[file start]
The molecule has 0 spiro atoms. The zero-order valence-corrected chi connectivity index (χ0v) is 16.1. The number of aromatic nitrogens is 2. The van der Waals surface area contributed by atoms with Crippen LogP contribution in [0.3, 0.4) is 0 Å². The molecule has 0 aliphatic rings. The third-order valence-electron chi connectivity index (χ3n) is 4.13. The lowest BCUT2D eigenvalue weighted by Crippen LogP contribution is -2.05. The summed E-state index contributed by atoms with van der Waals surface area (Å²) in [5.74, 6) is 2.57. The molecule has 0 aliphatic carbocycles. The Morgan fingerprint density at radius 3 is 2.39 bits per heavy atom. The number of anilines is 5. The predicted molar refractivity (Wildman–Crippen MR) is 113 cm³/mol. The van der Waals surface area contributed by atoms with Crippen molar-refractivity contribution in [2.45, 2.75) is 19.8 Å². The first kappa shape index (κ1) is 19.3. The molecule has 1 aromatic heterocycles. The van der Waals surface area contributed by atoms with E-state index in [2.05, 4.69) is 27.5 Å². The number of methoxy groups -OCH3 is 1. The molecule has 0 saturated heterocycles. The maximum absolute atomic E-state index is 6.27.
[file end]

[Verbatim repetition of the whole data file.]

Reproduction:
The molecule has 0 spiro atoms. The zero-order valence-corrected chi connectivity index (χ0v) is 16.1. The number of aromatic nitrogens is 2. The van der Waals surface area contributed by atoms with Crippen LogP contribution in [0.3, 0.4) is 0 Å². The molecule has 0 aliphatic rings. The third-order valence-electron chi connectivity index (χ3n) is 4.13. The lowest BCUT2D eigenvalue weighted by Crippen LogP contribution is -2.05. The summed E-state index contributed by atoms with van der Waals surface area (Å²) in [5.74, 6) is 2.57. The molecule has 0 aliphatic carbocycles. The Morgan fingerprint density at radius 3 is 2.39 bits per heavy atom. The number of anilines is 5. The predicted molar refractivity (Wildman–Crippen MR) is 113 cm³/mol. The van der Waals surface area contributed by atoms with Crippen molar-refractivity contribution in [2.45, 2.75) is 19.8 Å². The first kappa shape index (κ1) is 19.3. The molecule has 1 aromatic heterocycles. The van der Waals surface area contributed by atoms with E-state index in [2.05, 4.69) is 27.5 Å². The number of methoxy groups -OCH3 is 1. The molecule has 0 saturated heterocycles. The maximum absolute atomic E-state index is 6.27.